YOU ARE HERE: Home > News & Press > News archive > News 2006 > Royal Society Archive Freely Available For First Time

I want information on:

Information for:

NEWS ARCHIVE

Royal Society Archive Freely Available For First Time

Last Updated on Sunday, 01 December 2013 20:49
Published on Tuesday, 19 September 2006 00:00
The complete archive of the Royal Society journals, including some of the most significant scientific papers ever published since 1665, is now freely available electronically for a two month period.

The archive contains seminal research papers including accounts of Michael Faraday's groundbreaking series of electrical experiments, Isaac Newton's invention of the reflecting telescope, and the first research paper published by Stephen Hawking.

The Society's online collection, which until now only extended back to 1997, contains every paper published in the Royal Society journals from the first ever peer-reviewed scientific journal, Philosophical Transactions in 1665, to the most recent addition, Interface. 

Professor Martin Taylor, Vice President of the Royal Society and Chair of the Publishing Board, said: "The Royal Society archive is a unique source of information for practicing scientists, science historians and indeed anyone with an in interest history. The rich, varied and sometimes entertaining archive documents the earliest accounts of the seventeenth centurys new experimental philosophy', through which an understanding of the natural world was acquired by experiment and observation. This provided the foundation of the modern scientific method."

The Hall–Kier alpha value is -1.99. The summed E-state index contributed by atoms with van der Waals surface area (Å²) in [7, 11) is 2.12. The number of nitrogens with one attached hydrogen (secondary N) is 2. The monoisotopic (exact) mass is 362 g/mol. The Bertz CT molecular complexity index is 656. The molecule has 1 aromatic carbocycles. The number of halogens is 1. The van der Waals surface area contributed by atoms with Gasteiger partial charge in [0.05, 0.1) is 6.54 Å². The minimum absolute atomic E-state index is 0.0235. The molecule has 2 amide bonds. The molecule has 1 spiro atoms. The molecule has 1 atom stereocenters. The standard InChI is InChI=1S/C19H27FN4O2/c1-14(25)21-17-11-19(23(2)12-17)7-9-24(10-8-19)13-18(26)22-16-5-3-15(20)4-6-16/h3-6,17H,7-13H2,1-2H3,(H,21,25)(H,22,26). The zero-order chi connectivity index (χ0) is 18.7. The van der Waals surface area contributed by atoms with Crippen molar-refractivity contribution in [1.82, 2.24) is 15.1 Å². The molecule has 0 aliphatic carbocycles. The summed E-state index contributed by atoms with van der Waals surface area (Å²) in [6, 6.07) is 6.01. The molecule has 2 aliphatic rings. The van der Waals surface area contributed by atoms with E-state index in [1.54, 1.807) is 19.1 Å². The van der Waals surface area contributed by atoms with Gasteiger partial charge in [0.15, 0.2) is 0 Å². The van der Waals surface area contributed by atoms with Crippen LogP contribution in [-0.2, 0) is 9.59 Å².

The archive provides a record of some key scientific discoveries in the last 340 years, including Halley's description of his comet' in 1705, details of the double helix of DNA by James Watson and Francis Crick in 1954 and Edmond Stone's breakthrough in 1763 that willow bark cured fevers, leading to the discovery of salicylic acid and later the development of aspirin.

The electronic archive contains papers documenting the discovery of new planets, the first descriptions of organisms through a microscope, and the first account of photography. Early journal papers contain fascinating descriptions of how Captain James Cook preserved the health of his crew aboard the HMS Endeavour and the astonishment of 18th century Society by the performance of a eight year-old Mozart.

The archive will be freely available online until December 2006 and, following this period, will be available as part of Royal Society journal subscription packages or alternatively on a-pay per-view basis.

Source: Royal Society
http://www.royalsoc.ac.uk/news.asp?id=5165